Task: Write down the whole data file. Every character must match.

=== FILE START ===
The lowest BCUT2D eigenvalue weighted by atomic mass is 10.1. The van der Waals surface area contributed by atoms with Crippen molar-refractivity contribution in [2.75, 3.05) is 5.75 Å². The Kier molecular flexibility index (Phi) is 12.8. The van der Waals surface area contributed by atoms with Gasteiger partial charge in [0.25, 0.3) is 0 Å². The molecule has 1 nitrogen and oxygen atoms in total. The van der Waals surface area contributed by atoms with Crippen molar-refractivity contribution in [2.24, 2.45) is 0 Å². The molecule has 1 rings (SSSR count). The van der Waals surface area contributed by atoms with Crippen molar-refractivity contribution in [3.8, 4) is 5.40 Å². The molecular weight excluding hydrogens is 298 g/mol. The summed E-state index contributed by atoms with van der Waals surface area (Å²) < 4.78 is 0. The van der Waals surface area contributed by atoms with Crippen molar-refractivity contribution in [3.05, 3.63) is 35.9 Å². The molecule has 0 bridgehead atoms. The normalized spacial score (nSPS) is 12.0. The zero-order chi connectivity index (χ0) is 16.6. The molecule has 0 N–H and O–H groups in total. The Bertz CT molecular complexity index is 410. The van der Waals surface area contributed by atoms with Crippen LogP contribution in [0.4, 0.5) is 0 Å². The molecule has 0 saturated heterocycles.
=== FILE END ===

The lowest BCUT2D eigenvalue weighted by atomic mass is 10.1. The van der Waals surface area contributed by atoms with Crippen molar-refractivity contribution in [2.75, 3.05) is 5.75 Å². The Kier molecular flexibility index (Phi) is 12.8. The van der Waals surface area contributed by atoms with Gasteiger partial charge in [0.25, 0.3) is 0 Å². The molecule has 1 nitrogen and oxygen atoms in total. The van der Waals surface area contributed by atoms with Crippen molar-refractivity contribution in [2.24, 2.45) is 0 Å². The molecule has 1 rings (SSSR count). The van der Waals surface area contributed by atoms with Crippen molar-refractivity contribution in [3.8, 4) is 5.40 Å². The molecular weight excluding hydrogens is 298 g/mol. The summed E-state index contributed by atoms with van der Waals surface area (Å²) < 4.78 is 0. The van der Waals surface area contributed by atoms with Crippen molar-refractivity contribution in [3.05, 3.63) is 35.9 Å². The molecule has 0 bridgehead atoms. The normalized spacial score (nSPS) is 12.0. The zero-order chi connectivity index (χ0) is 16.6. The molecule has 0 N–H and O–H groups in total. The Bertz CT molecular complexity index is 410. The van der Waals surface area contributed by atoms with Crippen LogP contribution in [0.4, 0.5) is 0 Å². The molecule has 0 saturated heterocycles.